Another difficult decision for Cummings was made easy due to staff changes after his sophomore season.

"After my second year on the football team, my position coach took a job at Western (Michigan University) and I decided that was it, that was my out. Over time, I just fell out of love for football and decided rugby was where my heart was."

Staff changes within the rugby program made life challenging for Cummings, as well, but one change to his own game may have vaulted him to the professional ranks.

"I went through three different coaches at Davenport," he said. "My first coach taught me the basics, and then my second coach switched me from a wing to a flanker. I hated it at the time, but I think that move really helped me become a better rugby player.

"Wings and backline players are like the wide receivers of rugby. They get all the praise and all the glory. Flankers are the inside linebackers. I love the physicality of that position, and it was a really easy transition for me."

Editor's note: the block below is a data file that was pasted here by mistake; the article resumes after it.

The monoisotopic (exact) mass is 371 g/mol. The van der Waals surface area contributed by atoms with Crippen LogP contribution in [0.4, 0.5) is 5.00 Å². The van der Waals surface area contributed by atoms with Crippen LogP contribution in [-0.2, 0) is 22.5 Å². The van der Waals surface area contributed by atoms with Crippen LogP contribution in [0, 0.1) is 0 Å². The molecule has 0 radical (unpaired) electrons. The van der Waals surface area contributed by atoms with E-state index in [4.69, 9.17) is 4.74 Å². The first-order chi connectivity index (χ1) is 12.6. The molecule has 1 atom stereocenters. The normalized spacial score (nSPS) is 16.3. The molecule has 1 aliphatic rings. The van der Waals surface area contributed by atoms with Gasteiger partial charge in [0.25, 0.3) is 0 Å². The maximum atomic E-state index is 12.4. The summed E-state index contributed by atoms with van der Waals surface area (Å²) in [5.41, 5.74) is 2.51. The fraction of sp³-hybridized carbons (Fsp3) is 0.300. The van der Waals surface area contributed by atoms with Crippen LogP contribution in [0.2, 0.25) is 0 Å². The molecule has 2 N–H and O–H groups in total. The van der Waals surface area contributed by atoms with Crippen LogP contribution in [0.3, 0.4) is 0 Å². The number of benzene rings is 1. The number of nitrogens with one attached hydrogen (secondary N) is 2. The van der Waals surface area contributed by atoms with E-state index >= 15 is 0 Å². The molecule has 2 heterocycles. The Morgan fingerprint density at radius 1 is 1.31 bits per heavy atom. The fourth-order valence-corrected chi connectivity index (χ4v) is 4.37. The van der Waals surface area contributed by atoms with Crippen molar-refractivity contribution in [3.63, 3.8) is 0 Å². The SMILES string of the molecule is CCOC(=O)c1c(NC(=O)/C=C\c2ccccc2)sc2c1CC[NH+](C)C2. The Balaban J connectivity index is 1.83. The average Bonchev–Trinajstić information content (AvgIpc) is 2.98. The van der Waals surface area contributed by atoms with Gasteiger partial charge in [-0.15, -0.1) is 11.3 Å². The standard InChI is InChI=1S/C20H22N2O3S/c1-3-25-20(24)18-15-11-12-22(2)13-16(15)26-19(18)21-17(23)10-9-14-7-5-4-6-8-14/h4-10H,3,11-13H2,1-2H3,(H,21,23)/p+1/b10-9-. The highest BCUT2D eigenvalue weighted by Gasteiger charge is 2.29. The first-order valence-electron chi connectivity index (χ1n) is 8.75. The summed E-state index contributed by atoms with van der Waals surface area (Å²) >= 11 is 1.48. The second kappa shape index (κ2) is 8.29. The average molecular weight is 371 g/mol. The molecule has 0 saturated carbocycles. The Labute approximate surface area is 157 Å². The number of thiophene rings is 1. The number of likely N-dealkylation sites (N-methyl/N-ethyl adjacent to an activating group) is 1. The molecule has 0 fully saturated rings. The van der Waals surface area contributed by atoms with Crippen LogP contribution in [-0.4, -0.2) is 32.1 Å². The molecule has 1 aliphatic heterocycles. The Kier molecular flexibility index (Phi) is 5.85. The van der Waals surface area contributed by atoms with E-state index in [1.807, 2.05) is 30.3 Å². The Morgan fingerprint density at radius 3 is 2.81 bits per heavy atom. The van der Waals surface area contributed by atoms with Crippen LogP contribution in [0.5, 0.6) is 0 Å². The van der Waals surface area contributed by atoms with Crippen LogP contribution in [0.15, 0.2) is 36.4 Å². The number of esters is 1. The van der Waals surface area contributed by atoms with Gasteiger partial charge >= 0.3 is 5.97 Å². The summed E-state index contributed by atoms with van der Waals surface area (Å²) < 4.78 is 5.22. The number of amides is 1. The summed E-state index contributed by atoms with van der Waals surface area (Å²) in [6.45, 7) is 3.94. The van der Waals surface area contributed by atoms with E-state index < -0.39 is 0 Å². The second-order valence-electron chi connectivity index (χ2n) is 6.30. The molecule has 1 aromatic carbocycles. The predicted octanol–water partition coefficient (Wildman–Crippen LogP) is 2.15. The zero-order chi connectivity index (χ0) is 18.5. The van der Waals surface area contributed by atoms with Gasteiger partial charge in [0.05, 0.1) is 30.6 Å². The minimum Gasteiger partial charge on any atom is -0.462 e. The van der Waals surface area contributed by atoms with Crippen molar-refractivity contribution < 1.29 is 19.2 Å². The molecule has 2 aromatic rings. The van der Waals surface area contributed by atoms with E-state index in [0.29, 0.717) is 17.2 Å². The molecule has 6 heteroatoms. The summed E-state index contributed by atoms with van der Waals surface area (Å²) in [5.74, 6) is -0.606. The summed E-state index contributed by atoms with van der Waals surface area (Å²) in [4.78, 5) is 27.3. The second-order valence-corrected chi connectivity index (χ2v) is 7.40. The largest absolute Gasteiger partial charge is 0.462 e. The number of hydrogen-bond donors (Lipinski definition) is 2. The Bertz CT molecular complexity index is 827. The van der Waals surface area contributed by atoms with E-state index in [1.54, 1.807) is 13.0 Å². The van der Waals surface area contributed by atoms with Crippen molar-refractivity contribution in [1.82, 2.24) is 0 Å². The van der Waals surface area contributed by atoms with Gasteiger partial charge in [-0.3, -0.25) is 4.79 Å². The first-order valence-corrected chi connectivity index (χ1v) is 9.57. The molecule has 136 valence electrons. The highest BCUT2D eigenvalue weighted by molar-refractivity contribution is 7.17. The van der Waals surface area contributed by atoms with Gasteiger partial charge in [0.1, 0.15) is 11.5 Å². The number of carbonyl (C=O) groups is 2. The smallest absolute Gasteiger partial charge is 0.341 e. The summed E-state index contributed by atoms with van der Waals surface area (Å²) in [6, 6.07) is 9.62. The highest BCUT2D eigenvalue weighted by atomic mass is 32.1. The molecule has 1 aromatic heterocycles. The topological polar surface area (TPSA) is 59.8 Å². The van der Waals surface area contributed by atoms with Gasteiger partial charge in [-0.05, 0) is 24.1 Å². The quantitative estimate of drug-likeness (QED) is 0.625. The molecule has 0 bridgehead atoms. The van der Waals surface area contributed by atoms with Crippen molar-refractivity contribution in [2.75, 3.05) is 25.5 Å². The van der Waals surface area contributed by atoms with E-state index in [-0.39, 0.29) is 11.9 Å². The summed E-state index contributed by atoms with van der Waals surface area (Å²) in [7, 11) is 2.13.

After developing into a key player for the Panthers rugby squad, Cummings made another decision to invest in himself. He drove to Saginaw to workout at a combine that the New England Free Jacks were putting on in order to scout for talent to add to their roster.

Once again, Cummings' belief in himself paid off.

"I went there and they offered me that day," he said. "I was blessed enough to receive a contract from them and it was like a dream come true. I believed that I could do it, but you never know what could happen. I just continued to work hard and take risks and believe in myself."

Now that his professional dreams have been accomplished, Cummings is motivated to reach even higher and, hopefully, realize his dream of representing his country someday.

"I want to do well in MLR and make a name for myself at the professional level, and then work my way to playing internationally and play for the USA national team someday.

"All I know is, I'm going to pour my heart and soul into this game, because it's already given me so many opportunities to do great things."